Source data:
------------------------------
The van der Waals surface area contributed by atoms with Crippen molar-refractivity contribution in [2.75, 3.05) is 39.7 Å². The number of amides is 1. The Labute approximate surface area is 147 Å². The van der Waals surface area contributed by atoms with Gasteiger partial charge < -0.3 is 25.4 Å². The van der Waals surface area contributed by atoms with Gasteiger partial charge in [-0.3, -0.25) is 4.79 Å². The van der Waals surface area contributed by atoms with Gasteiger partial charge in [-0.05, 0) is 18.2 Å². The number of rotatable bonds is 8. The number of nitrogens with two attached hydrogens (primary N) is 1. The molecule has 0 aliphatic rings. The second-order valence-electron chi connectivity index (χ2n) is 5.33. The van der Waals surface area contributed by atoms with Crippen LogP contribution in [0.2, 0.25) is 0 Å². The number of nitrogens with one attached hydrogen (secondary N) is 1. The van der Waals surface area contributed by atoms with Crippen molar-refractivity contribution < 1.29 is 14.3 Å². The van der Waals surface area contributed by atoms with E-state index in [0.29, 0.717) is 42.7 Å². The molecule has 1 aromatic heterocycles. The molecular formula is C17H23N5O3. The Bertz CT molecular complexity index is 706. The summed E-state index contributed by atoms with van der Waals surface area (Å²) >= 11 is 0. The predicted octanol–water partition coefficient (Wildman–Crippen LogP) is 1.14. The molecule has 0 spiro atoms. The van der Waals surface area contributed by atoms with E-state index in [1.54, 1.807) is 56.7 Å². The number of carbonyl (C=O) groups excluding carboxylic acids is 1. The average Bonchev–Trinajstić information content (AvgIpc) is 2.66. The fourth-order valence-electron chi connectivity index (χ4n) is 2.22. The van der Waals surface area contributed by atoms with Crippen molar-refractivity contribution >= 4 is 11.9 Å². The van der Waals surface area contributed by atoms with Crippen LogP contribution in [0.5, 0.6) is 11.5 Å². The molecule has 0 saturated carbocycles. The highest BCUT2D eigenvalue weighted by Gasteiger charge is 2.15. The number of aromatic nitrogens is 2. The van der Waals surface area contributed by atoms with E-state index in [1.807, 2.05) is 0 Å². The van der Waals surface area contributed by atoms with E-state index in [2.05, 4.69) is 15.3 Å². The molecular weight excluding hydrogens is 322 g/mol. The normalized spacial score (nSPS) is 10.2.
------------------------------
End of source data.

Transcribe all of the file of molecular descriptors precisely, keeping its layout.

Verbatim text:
The van der Waals surface area contributed by atoms with Crippen molar-refractivity contribution in [2.75, 3.05) is 39.7 Å². The number of amides is 1. The Labute approximate surface area is 147 Å². The van der Waals surface area contributed by atoms with Gasteiger partial charge < -0.3 is 25.4 Å². The van der Waals surface area contributed by atoms with Gasteiger partial charge in [-0.3, -0.25) is 4.79 Å². The van der Waals surface area contributed by atoms with Gasteiger partial charge in [-0.05, 0) is 18.2 Å². The number of rotatable bonds is 8. The number of nitrogens with two attached hydrogens (primary N) is 1. The molecule has 0 aliphatic rings. The second-order valence-electron chi connectivity index (χ2n) is 5.33. The van der Waals surface area contributed by atoms with Crippen LogP contribution in [0.2, 0.25) is 0 Å². The number of nitrogens with one attached hydrogen (secondary N) is 1. The van der Waals surface area contributed by atoms with Crippen molar-refractivity contribution < 1.29 is 14.3 Å². The van der Waals surface area contributed by atoms with E-state index in [0.29, 0.717) is 42.7 Å². The molecule has 1 aromatic heterocycles. The molecular formula is C17H23N5O3. The Bertz CT molecular complexity index is 706. The summed E-state index contributed by atoms with van der Waals surface area (Å²) >= 11 is 0. The predicted octanol–water partition coefficient (Wildman–Crippen LogP) is 1.14. The molecule has 0 spiro atoms. The van der Waals surface area contributed by atoms with E-state index in [1.54, 1.807) is 56.7 Å². The number of carbonyl (C=O) groups excluding carboxylic acids is 1. The average Bonchev–Trinajstić information content (AvgIpc) is 2.66. The fourth-order valence-electron chi connectivity index (χ4n) is 2.22. The van der Waals surface area contributed by atoms with Crippen molar-refractivity contribution >= 4 is 11.9 Å². The van der Waals surface area contributed by atoms with Crippen LogP contribution in [0.5, 0.6) is 11.5 Å². The molecule has 0 saturated carbocycles. The highest BCUT2D eigenvalue weighted by Gasteiger charge is 2.15. The number of aromatic nitrogens is 2. The van der Waals surface area contributed by atoms with E-state index in [1.807, 2.05) is 0 Å². The van der Waals surface area contributed by atoms with E-state index in [2.05, 4.69) is 15.3 Å². The molecular weight excluding hydrogens is 322 g/mol. The normalized spacial score (nSPS) is 10.2.